As we take stock of the various pro-women rulings pronounced by the Supreme Court in 2018, and there are many, one which stands out and has far reaching impact upon the inheritance rights of Hindu women, is the one pronounced by Their Lordships Justices A.K. Sikri and Ashok Bhushan at the beginning of the year, i.e. on February 1, 2018.
Unfortunately it did not get the publicity it deserved as it was eclipsed by many other seemingly more prominent cases waiting in queue before various Constitutional benches to be decided as the year unfolded — the Sabarimala case, the adultery case, decriminalisation of homosexuality, to name a few. But this judgement needs to be discussed in detail so that misconceptions surrounding Hindu women’s right to property can be dispelled.
The judgement, Danamma vs. Amar [2018 (1) SCALE 657], penned by Justice Sikri, relies upon a famous quote by Jurist Roscoe Pound to clearly explain the way Hindu Law has evolved over the years to remove the discrimination against daughters prevalent in the Hindu Undivided Family (HUF): “The fundamental changes brought forward about in the Hindu Succession Act, 1956 by amending it in 2005, are perhaps a realisation of the immortal words of Roscoe Pound as appearing in his celebrated treaties, The Ideal Element in Law, that “the law must be stable and yet it cannot stand still. Hence all thinking about law has struggled to reconcile the conflicting demands of the need of stability and the need of change”.
The Judges finally and unambiguously clarified the legal position governing rights of Hindu daughters in the HUF property and held:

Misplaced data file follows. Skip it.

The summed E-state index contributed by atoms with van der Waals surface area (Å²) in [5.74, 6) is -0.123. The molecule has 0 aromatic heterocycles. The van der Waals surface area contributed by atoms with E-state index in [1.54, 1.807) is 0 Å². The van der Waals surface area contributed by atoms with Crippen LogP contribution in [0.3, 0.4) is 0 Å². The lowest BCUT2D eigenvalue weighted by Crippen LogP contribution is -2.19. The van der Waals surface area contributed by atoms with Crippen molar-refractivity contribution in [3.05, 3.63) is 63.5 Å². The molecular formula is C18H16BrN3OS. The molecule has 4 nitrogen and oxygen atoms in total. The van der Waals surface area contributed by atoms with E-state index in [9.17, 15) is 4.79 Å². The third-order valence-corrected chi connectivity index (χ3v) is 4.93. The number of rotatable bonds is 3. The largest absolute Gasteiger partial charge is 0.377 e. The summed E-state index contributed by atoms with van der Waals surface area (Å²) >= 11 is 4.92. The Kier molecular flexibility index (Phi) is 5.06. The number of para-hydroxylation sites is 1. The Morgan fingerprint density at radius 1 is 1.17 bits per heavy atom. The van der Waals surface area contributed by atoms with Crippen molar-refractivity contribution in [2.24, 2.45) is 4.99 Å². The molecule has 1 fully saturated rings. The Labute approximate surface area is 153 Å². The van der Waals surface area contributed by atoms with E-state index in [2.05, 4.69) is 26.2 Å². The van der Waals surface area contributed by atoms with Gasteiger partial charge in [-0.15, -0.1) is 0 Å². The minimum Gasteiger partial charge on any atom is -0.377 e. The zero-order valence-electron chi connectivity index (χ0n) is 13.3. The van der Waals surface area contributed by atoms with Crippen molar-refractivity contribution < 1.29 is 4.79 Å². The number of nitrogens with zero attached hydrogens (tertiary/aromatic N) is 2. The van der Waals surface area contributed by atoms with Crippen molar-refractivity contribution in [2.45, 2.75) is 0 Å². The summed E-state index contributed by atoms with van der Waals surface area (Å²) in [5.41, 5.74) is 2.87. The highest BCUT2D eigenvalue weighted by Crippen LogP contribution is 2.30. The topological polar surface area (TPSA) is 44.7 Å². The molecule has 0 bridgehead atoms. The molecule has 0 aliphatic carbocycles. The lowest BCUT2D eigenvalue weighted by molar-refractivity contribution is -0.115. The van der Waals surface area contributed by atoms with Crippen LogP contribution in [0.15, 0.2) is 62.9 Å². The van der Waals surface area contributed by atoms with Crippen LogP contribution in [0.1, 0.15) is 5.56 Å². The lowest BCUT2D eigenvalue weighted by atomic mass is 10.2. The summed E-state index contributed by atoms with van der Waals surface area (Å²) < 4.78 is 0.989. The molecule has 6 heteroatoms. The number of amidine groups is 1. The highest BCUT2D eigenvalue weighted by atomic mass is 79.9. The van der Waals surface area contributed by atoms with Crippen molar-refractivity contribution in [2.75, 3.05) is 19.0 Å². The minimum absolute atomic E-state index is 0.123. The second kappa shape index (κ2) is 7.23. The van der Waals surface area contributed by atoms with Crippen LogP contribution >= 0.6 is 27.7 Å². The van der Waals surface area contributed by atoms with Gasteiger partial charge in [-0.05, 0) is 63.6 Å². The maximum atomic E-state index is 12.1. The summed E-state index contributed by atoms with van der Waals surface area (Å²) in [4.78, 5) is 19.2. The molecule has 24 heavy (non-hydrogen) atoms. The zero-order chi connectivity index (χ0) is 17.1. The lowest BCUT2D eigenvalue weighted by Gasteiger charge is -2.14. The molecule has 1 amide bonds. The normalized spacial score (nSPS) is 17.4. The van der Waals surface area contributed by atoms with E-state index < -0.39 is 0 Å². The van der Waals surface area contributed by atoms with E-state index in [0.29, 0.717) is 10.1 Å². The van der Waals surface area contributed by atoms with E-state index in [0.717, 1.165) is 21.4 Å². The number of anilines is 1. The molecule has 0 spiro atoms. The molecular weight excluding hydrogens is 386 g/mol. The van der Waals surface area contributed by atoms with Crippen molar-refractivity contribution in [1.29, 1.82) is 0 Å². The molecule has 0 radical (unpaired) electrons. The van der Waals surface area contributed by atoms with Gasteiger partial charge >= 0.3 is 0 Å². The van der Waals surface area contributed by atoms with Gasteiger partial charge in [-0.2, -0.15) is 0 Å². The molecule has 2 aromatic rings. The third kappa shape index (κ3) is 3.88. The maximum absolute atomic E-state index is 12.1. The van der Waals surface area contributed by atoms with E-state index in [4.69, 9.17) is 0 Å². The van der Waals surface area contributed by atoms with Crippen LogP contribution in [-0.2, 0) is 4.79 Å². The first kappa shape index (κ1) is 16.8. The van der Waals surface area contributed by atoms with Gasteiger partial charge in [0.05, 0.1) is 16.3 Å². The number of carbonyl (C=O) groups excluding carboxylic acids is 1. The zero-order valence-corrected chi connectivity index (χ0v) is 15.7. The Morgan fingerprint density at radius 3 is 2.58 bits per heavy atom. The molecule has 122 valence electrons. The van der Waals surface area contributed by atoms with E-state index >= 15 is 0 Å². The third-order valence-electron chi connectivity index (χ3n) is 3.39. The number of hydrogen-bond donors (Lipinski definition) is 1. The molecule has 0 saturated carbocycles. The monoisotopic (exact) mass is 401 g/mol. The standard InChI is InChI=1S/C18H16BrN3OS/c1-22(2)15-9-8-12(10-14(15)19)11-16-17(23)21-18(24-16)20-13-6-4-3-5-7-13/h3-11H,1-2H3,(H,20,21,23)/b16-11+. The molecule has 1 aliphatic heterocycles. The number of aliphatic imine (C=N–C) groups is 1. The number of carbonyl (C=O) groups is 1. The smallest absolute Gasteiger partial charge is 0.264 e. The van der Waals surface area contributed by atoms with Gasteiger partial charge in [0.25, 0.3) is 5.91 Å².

The Amendment Act of 2005 is applicable to daughters of Hindu coparceners (joint property holders) on the date on which the Act came into force.
A daughter becomes a coparcener by birth in the same manner as a son.
The Court was addressing the following two issues that were raised in this litigation namely:
Whether, the daughters can be denied their share in their father’s property merely on the ground that they were born prior to the enactment of the Hindu Succession Act, 1956 (which awarded rights to a daughter for the first time)?
Whether, with the passing of Hindu Succession (Amendment) Act, 2005, the daughters became coparcener “by birth” in their own right in the same manner as the son and are, therefore, entitled to equal share as that of a son?
The issue, whether the right to inherit property is limited only to daughters born after September 9, 2005 when Amendment Act came into force, had already been decided by the Supreme Court in Prakash vs. Phulavati [(2016) 2 SCC 36], wherein it was held that the rights under the amendment are applicable to living daughters of living coparceners as on September 9, 2005, irrespective of when such daughters are born. However, if the property had already been partitioned before December 20, 2004, it will remain unaffected and the issue of redistributing the property as per the amended Act does not arise, since the Act is prospective and not retrospective.
The court commented that the law relating to the HUF property has undergone unprecedented changes in response to the growing demand by women to an equal share in the family property. The changes were made on the touchstone of equality, to remove the perceived disability and prejudice to which a daughter was subjected.